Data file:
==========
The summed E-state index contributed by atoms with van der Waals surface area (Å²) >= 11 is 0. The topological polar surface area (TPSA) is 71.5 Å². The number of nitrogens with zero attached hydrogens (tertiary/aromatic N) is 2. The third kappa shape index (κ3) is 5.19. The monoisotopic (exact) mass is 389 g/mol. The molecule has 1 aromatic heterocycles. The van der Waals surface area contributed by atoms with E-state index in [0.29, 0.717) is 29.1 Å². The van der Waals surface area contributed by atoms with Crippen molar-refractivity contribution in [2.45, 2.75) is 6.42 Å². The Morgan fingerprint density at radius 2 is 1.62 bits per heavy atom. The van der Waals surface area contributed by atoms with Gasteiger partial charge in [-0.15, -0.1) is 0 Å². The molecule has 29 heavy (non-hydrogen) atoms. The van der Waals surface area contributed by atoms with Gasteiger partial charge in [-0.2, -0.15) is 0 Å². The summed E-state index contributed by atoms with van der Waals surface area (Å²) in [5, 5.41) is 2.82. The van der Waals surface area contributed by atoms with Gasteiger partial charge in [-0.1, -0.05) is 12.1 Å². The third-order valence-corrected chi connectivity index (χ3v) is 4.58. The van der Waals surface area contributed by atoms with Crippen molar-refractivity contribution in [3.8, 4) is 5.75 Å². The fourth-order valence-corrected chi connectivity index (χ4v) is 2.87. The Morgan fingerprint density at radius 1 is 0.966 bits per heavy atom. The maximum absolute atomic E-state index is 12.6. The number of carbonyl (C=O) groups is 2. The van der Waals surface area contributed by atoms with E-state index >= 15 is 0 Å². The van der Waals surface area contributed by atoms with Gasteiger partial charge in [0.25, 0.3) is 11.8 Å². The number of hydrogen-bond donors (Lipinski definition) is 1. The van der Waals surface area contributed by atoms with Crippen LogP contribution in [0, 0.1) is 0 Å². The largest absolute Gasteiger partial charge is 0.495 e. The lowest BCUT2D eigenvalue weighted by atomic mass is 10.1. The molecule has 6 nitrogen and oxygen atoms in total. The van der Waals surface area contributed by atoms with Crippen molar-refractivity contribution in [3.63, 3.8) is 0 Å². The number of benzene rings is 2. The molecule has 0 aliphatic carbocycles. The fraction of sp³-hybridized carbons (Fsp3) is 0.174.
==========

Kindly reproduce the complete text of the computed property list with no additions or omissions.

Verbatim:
The summed E-state index contributed by atoms with van der Waals surface area (Å²) >= 11 is 0. The topological polar surface area (TPSA) is 71.5 Å². The number of nitrogens with zero attached hydrogens (tertiary/aromatic N) is 2. The third kappa shape index (κ3) is 5.19. The monoisotopic (exact) mass is 389 g/mol. The molecule has 1 aromatic heterocycles. The van der Waals surface area contributed by atoms with E-state index in [0.29, 0.717) is 29.1 Å². The van der Waals surface area contributed by atoms with Crippen molar-refractivity contribution in [2.45, 2.75) is 6.42 Å². The Morgan fingerprint density at radius 2 is 1.62 bits per heavy atom. The van der Waals surface area contributed by atoms with Gasteiger partial charge in [-0.15, -0.1) is 0 Å². The molecule has 29 heavy (non-hydrogen) atoms. The van der Waals surface area contributed by atoms with Gasteiger partial charge in [-0.2, -0.15) is 0 Å². The summed E-state index contributed by atoms with van der Waals surface area (Å²) in [5, 5.41) is 2.82. The van der Waals surface area contributed by atoms with Gasteiger partial charge in [-0.1, -0.05) is 12.1 Å². The third-order valence-corrected chi connectivity index (χ3v) is 4.58. The van der Waals surface area contributed by atoms with Crippen molar-refractivity contribution in [3.8, 4) is 5.75 Å². The fourth-order valence-corrected chi connectivity index (χ4v) is 2.87. The Morgan fingerprint density at radius 1 is 0.966 bits per heavy atom. The maximum absolute atomic E-state index is 12.6. The number of carbonyl (C=O) groups is 2. The van der Waals surface area contributed by atoms with E-state index >= 15 is 0 Å². The van der Waals surface area contributed by atoms with Gasteiger partial charge in [0.25, 0.3) is 11.8 Å². The number of hydrogen-bond donors (Lipinski definition) is 1. The van der Waals surface area contributed by atoms with Crippen LogP contribution in [0, 0.1) is 0 Å². The largest absolute Gasteiger partial charge is 0.495 e. The lowest BCUT2D eigenvalue weighted by atomic mass is 10.1. The molecule has 6 nitrogen and oxygen atoms in total. The van der Waals surface area contributed by atoms with Crippen molar-refractivity contribution in [3.63, 3.8) is 0 Å². The number of benzene rings is 2. The molecule has 0 aliphatic carbocycles. The fraction of sp³-hybridized carbons (Fsp3) is 0.174.